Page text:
The short answer is, YOU CANNOT.
This question about privacy reminds me of my IT security professor back in the 90′s who said that if you want or expect any privacy, UNPLUG your computer from the internet. Period.
You really shouldn’t have any assumption or expectation of privacy online, ever.
In LinkedIn, there aren’t any foolproof ways to shut people out of what you are doing. In fact, you can’t even do that in Facebook.
Let me give you an example. Facebook has more refined personal privacy options than LinkedIn does, partially because of what Facebook is for and what LinkedIn is for. Anyway, even with the very tight privacy settings in Facebook, it’s possible to *think* you are ranting privately, and you kind of are. But what if one of your “friends” shares your rant with someone you mutually know, who you have blocked?
The rant isn’t so private anymore, is it?
What if they take a screenshot of your rant and post it on a blog?
Not private at all, huh?
You can have all the locks in place, but as long as humans are involved, there is potential for social engineering, which means that your update you thought was private is now shared in the lunchroom and boardrooms of your current company.
Are there security options in LinkedIn to block? Kind of.
Should you trust them? Only if… well, actually, NO. NEVER.
But what if you aren’t connected with anyone at your company?
Um… let me explain how LinkedIn works: it doesn’t matter!
They can go to LinkedIn and still see some (most) of your stuff. They can also do a search on Google and find some (most) of your stuff. LinkedIn, by it’s nature, is a place to find and be found, to be visible, to share your brand, experience, etc. It’s not a place to hide stuff. That’s what a diary is for (you know, the book you write stuff in, and it’s not connected to the Internet!?).
Like I said, there are some technical privacy tools in place, kind of … BUT none of those matter as long as ANYONE in your network might share what you posted with their contacts… who just might be your boss you are trying to hide from.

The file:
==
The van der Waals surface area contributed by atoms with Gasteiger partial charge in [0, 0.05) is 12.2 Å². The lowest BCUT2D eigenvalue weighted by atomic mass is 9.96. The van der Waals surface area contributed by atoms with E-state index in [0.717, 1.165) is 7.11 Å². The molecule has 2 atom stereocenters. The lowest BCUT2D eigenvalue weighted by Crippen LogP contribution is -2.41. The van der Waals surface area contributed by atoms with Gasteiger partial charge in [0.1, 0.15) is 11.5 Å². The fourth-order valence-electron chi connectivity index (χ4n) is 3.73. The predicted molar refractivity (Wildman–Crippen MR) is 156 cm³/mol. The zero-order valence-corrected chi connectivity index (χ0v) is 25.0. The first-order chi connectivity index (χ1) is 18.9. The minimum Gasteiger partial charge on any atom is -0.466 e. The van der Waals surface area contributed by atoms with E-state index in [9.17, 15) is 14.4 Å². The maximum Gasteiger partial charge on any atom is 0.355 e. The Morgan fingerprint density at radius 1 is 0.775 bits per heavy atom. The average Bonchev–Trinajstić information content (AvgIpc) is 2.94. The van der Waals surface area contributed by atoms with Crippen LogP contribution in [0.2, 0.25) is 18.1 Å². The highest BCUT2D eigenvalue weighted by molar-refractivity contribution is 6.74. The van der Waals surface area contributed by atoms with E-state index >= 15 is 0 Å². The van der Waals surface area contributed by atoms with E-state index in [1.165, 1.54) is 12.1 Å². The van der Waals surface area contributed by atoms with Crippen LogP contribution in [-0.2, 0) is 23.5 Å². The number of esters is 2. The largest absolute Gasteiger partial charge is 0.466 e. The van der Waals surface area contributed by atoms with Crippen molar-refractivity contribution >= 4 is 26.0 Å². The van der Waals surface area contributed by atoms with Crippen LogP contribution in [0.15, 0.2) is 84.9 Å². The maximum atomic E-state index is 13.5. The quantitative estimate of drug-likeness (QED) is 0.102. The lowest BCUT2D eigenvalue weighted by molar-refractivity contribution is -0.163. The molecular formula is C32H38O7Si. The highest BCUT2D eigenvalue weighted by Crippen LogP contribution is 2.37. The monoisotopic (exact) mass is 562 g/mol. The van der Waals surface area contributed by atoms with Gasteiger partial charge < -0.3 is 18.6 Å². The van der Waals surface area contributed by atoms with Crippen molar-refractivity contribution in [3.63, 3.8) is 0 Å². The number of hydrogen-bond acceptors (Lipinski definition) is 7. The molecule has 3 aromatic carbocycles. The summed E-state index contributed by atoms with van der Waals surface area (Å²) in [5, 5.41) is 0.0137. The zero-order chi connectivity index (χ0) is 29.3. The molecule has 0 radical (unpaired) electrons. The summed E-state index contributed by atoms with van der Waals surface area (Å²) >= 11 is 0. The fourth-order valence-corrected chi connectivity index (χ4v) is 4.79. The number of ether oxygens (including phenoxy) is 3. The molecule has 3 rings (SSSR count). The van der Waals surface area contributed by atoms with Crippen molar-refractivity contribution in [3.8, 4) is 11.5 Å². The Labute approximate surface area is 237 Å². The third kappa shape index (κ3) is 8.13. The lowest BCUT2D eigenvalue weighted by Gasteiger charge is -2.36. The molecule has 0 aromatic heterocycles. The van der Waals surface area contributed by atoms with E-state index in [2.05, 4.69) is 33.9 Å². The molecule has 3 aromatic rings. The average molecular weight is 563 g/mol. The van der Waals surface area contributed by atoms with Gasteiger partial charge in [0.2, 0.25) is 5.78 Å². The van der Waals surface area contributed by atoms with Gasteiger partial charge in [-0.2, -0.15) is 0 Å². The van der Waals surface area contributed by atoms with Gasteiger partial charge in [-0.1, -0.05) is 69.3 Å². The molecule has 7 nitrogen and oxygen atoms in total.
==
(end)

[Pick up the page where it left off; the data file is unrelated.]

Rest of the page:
Last week I was out of the office all week. Two weeks earlier I was out for an entire week. I was at camps with my kids and really didn’t have access to anything online.
I dutifully set up my “out of office” messages in my two main email systems, knowing that anyone who sent me an email would have known that I would take a few days to get back to them. Unfortunately, I got a number of messages through LinkedIn’s messaging system… and those people didn’t get any message to let them know I was unavailable.
They just got radio silence. Sounds an awful lot like being ignored. Or that I don’t care to respond.
LinkedIn is cool, for sure. But it’s not the only tool you should use. Use email, or the phone, but don’t solely message people through LinkedIn.
If you don’t know someone’s email address, GET IT. If you have it, USE IT.
The other reason I suggest you don’t use LinkedIn for primary or important messaging (if you aren’t doing important messaging, don’t send the message!) is because messages from LinkedIn don’t get in front of me very often. A while back Google (Gmail) decided they needed to sift my email into three groups (they could have just named tabs 2 and 3 SPAM, right?):
Guess where I spend most of my time?
The “Primary” box.
Guess where your LinkedIn message goes?
NOT the “Primary” box.
Don’t use Gmail, so that’s not an issue? I suggest you check out your spam or junk folder, and see how many LinkedIn messages are in there. That should be proof enough that you shouldn’t depend on LinkedIn for sending messages.
Want to get on my radar? EMAIL ME directly.
Sending me a message through LinkedIn is a gamble.
This question comes up all the time when I do presentations on LinkedIn. There are a few different options, depending on the message you want to give (“I need your help…!” OR “I have expertise in this, and oh yeah, I might be open to looking at other opportunities” and everything in-between).